Bank of America Slides After Trading Revenue Slump, $2.2 Billion Reserve Release Saves The Day

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by Tyler Durden
Wednesday, Jul 14, 2021 - 07:50 AM

The bank earnings parade continued on Wednesday morning when Bank of America reported disappointing earnings that missed on the top line as a result of disappointing trading revenue like JPM yesterday with FICC sliding 38% Y/Y due to "more benign markets in 2Q21" and badly missing expectations ($1.9BN vs Exp. $2.4BN), but also like JPM beat on the bottom line thanks to an overly generous reserve release.

The result in a nutshell:

  • Revenue net of interest expense $21.47 billion, down -3.9% y/y, and missing the estimate of $21.84 billion
  • EPS $1.03 vs. 37c y/y, beating the estimate 77c, and coming above the highest Wall Street forecast of 88c

However, unlike JPM which at least reported solid Net Interest Income, BofA was unable to and missed on NII which came in at $10.34BN, below the $10.44BN estimate, hit by lower rates, and down 6% Y/Y while flat sequentially.

Adding insult to injury, the Bank's Net Margin Income dropped to a new record low.

Non-interest income was also down, about 2%, because of the weakness in sales and trading and the absence of a $704 million gain that it had during last year’s period.

The bank also returned $6 billion this quarter in common dividends and share repurchases, and expects to return an even greater amount in coming quarters, according to Donofrio.

Commenting on the quarter, CEO Brian Moynihan said "we delivered solid earnings and returned more capital to shareholders during the quarter as we moved to a more open economy. Our team continued to do a great job serving clients, as shown by increased levels of client activity across all our businesses.” Predictably, he was cheerful on the economy saying that “consumer spending has significantly surpassed pre-pandemic levels, deposit growth is strong, and loan levels have begun to grow.”

While BofA's Reserve Release was not quite as massive as JPM it was still huge at $2.2BN, and with $0.6BN in charge offs, the bank's benefit from credit losses was a whopping $1.6BN. Excluding this kicker to the bottom line, the bank would have likely missed on the bottom line.

The result summarized:

Looking at the all important Markets group, things were suboptimal, with the bank beating on equities trading (like JPM) but missing on FICC (also like JPM) to wit:

  • Trading Revenue Ex. DVA $3.60B, down 19% Est. $3.78B
  • Equities Trading Rev. Ex-DVA $1.63B, up 33% Y/Y, and beating the est. $1.34B
  • FICC Trading Rev. Ex-DVA $1.97B, down 38% Y/Y, and missing the Est. $2.44B
  • Investment Banking Rev. $2.12B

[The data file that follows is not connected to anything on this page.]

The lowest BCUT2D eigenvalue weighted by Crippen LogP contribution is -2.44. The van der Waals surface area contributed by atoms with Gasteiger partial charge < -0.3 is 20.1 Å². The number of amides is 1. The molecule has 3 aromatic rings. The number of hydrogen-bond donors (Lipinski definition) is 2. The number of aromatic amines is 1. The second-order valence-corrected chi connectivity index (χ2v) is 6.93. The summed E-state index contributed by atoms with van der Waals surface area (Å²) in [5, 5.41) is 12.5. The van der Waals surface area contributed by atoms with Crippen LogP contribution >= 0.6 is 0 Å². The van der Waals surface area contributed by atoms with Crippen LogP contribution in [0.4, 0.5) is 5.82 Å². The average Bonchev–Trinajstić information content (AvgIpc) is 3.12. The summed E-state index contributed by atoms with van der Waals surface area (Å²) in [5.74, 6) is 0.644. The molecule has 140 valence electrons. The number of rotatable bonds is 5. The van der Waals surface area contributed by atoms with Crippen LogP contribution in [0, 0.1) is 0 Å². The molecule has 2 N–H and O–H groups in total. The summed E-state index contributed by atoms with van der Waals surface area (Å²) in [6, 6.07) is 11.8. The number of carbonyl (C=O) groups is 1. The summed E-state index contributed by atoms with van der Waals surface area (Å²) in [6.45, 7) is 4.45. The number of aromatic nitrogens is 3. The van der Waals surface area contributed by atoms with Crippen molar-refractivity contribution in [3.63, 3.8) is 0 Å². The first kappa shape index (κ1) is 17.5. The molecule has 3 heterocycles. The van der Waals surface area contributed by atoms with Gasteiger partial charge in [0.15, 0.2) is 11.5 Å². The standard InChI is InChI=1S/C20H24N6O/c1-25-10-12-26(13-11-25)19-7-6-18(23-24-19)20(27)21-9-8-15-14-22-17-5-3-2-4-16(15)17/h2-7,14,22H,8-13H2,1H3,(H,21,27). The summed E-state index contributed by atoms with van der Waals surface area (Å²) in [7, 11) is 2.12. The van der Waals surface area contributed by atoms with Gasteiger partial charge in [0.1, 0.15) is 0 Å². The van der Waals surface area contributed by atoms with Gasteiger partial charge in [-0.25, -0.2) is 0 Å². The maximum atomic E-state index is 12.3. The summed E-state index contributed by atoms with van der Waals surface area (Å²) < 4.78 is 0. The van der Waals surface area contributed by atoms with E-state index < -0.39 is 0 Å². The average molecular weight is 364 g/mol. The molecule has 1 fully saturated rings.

Commenting on the results, BofA said that excluding net DVA, sales and trading revenue of $3.6B decreased19% from 2Q203

  • FICC revenue of $2.0B decreased 38%, as the prior year benefited from a robust trading environment for macro products and strengthening markets for credit products after their pandemic related sell-off, whereas markets were more benign in 2Q21 and weak for agency mortgages

One common theme from the 2nd quarter earnings season is the sharp drop in FICC. This is how the all important for Wall Street FICC segment stacks up at the three banks

  • JPMorgan: $4.1 billion, a 44% decline
  • Goldman: $2.32 billion, a 40% decline
  • BofA: $1.9 billion a 38% decline.

Separately, equities revenue of $1.6B increased 33%, driven by a stronger trading performance and increased client activity in derivatives and Asia

Meanwhile on the expense side, non-interest expense of $3.5B rose 29% vs. 2Q20, driven by higher costs associated with processing state unemployment benefit claims and activity-related expenses in sales and trading

Away from trading, BofA's Investment banking had a pretty solid quarter just like Goldman, with total fees in that business of $2.1 billion.  The bank notes those fees remained at near record levels.

CFO Paul Donofrio, also commented on loan balances, which grew for the first time since the first quarter of 2020, despite the bank recording the lowest credit loss rates in 25 years, he said.

That said, as Bloomberg notes, Bank of America is struggling to build back its lending income as consumers, flush with cash from government stimulus programs, avoid taking on new borrowings.

While government aid programs during the pandemic have helped big lenders like Bank of America dodge widespread defaults, they’ve also meant many consumers and businesses haven’t needed to take on new loans or tap lines of credit. That trend, along with rock-bottom interest rates meant to stimulate the economy, has weighed on the profitability of banks’ core lending businesses.

In kneejerk response, Bank of America shares dropped as much as 3.4% in pre-market trading Wednesday, after reporting second-quarter trading revenues that missed analyst expectations.

Full Investor presentation below (pdf link)

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